ALLTEL COMMUNICATIONS, INC.,
and H&T PROPERTIES, INC.,
No. 06 CVS 593
Smith Moore LLP, by Thomas E. Terrell, Jr., for Petitioners-
Robert C. Hedrick for Respondent-Appellee.
Alltel Communications, Inc. (Alltel) applied to the Davidson County Board of Commissioners (the BOC) on 24 October 2005 for a special use permit to construct a 160 foot wireless telecommunication tower and facility (the proposed tower). Alltel sought to construct the proposed tower on an 0.86 acre tract of land (the tract) located in the Highway Commercial zoning district (HC) and owned by H&T Properties, Inc. The tract is abutted by two properties located in a Rural Agricultural zoning district (RA-1). Davidson County's (the County) zoning ordinance (the ordinance) states that wireless communication towers in non-residential zoningdistricts
must meet required setbacks in Article 4, Table of Area, Height, and Placement Regulation, Non-Residential Development Pg. 17B of the Davidson County Zoning Ordinance unless deviation in height limits is requested.
The table in Article 4 of the ordinance establishes the following setbacks for a structure which does not exceed 35 feet in height: 50 feet from the front property line, 0 feet from the side property lines, and 20 feet from the rear property line. The setbacks increase by an additional foot for each two feet, or fraction thereof, by which the height of a proposed tower exceeds 35 feet. The BOC held a public hearing on Alltel's application on 6 February 2006. At the public hearing, Alltel amended its request and decreased the height of the proposed tower to 156 feet and 11 inches. Therefore, the applicable setbacks for the proposed tower would be 111 feet from the front property line, 61 feet from the side property lines, and 81 feet from the rear property line. To reflect the decreased height of the proposed tower, Alltel amended its deviation request to 39 feet and 6.5 inches from the east property line, 21 feet and 11.5 inches from the west property line, and 62 feet and 9.5 inches from the rear property line.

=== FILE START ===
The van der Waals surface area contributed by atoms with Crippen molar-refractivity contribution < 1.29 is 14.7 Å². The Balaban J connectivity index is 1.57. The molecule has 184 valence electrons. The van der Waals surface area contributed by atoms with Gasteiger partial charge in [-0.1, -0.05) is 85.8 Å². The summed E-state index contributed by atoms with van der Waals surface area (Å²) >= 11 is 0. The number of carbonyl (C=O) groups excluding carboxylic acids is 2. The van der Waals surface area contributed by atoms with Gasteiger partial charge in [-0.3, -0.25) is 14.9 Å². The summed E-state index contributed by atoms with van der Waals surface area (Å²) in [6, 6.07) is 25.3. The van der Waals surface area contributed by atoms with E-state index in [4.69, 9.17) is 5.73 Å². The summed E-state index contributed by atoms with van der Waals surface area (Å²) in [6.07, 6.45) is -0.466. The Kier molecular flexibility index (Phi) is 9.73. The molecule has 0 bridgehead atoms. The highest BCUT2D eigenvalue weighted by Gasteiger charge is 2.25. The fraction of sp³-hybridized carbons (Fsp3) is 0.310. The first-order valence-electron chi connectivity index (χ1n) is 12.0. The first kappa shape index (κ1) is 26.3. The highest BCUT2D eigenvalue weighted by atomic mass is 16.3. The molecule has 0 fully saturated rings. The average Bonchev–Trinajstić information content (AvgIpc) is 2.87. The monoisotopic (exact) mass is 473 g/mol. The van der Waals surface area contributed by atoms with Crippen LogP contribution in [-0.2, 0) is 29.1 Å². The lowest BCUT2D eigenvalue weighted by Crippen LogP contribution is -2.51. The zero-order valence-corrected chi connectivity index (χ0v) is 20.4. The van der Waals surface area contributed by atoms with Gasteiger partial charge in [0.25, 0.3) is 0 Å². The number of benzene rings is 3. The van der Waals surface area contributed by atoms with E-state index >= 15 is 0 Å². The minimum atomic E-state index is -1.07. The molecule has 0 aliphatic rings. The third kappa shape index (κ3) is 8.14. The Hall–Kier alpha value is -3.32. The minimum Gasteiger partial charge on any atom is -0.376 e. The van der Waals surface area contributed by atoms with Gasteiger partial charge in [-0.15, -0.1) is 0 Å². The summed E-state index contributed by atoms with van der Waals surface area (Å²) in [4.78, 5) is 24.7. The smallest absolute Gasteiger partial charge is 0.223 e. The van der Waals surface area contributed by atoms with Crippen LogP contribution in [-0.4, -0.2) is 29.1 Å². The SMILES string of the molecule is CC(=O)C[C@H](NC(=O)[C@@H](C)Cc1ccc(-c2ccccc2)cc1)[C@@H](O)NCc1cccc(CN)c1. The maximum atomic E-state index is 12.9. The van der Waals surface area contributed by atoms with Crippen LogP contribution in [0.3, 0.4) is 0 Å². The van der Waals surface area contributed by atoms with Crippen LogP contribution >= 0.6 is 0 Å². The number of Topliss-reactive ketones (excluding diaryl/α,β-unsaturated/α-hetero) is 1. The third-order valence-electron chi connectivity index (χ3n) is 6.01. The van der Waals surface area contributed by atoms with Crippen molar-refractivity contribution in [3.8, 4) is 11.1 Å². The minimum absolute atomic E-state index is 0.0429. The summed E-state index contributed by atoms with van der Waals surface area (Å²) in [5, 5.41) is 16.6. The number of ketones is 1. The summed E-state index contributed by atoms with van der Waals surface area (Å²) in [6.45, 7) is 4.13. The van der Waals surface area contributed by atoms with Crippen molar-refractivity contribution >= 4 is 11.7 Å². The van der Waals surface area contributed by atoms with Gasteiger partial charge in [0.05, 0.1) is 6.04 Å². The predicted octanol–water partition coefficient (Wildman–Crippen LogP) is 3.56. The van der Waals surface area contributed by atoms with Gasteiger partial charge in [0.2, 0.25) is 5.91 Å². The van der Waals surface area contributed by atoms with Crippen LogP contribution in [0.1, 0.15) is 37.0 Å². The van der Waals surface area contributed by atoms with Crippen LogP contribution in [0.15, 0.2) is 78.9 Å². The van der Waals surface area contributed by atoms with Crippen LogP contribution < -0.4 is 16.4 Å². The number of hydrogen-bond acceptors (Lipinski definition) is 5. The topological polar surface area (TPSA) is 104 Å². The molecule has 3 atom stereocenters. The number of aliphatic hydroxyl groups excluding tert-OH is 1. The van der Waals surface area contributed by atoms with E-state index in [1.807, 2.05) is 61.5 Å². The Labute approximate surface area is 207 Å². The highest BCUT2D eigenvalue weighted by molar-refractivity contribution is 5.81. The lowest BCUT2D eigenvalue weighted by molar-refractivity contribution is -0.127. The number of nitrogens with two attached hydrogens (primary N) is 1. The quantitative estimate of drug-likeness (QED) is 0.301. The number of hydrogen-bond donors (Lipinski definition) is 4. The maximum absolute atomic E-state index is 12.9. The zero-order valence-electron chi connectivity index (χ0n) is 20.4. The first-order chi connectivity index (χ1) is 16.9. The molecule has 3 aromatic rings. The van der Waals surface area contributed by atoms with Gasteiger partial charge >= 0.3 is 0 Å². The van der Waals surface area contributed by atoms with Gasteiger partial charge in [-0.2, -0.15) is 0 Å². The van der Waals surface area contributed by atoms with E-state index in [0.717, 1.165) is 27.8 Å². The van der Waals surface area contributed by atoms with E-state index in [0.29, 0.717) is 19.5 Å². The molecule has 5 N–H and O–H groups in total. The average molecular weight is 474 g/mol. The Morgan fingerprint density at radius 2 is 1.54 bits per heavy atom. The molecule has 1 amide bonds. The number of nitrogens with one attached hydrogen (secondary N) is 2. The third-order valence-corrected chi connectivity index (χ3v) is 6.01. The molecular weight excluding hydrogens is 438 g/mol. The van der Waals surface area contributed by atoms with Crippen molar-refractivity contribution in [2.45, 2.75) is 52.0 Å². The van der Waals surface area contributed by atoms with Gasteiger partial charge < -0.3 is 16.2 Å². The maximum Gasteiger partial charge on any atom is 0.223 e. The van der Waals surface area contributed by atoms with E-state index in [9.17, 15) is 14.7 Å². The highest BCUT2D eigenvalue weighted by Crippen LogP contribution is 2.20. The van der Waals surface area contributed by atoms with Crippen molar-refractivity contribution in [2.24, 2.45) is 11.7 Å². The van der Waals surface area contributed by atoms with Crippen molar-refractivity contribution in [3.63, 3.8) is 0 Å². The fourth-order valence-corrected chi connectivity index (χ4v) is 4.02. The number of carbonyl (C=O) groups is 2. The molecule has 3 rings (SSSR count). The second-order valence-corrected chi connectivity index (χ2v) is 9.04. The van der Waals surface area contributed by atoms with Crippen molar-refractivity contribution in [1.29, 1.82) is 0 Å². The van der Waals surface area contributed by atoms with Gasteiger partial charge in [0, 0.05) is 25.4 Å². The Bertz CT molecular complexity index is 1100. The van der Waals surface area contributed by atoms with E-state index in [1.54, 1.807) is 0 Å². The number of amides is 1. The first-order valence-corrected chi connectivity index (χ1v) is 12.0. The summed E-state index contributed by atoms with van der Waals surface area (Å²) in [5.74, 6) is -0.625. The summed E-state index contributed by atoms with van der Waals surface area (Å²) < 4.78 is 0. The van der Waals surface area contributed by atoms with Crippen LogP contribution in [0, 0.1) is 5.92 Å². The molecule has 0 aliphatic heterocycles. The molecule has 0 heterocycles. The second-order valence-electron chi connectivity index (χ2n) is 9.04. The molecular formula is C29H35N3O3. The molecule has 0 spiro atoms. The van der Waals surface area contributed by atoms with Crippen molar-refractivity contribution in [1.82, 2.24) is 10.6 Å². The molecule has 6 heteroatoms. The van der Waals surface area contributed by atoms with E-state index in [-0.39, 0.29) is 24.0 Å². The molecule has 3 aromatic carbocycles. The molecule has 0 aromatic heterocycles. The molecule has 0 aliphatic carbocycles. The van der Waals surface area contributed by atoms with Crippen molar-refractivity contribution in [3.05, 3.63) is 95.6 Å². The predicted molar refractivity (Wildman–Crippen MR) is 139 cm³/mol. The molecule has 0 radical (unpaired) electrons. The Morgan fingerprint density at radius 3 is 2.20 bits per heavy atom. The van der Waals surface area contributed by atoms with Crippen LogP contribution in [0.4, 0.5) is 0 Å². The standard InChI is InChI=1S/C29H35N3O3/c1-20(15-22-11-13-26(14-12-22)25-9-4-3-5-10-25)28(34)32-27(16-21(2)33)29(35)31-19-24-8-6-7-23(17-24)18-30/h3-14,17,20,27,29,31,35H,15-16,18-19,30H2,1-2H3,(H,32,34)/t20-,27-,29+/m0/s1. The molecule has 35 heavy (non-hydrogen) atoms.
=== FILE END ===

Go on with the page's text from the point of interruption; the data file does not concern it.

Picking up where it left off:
Robert Koontz and Maxine Yarborough owned residential property adjoining the tract and opposed Alltel's application at the hearing. Robert Koontz testified that his house was located 189 feet from the proposed tower location. Steven Yarborough, son of Maxine Yarborough, also testified that the shed in which Maxine Yarborough parked her car was within 120 feet of the proposedtower.
Pursuant to the ordinance, an applicant must satisfy the following criteria in order to receive a special use permit:
(1) The use will promote the public health, safety and general welfare, if located where proposed and developed and operated according to the plan as submitted;
(2) The use, which is listed as a Special Use in the district in which it is proposed to be located, complies with all required regulations and standards of this ordinance including the Area, Height, Bulk and Placement regulations (Article 4), unless greater or different regulations are contained in the individual standards for that special use;
(3) That the use will maintain or enhance the value of contiguous property, or that the use is a public necessity;
(4) That the use is in compliance with the general plans for the physical development of the county as embodied in these regulations.
An applicant is responsible for producing evidence as to each standard to support an application.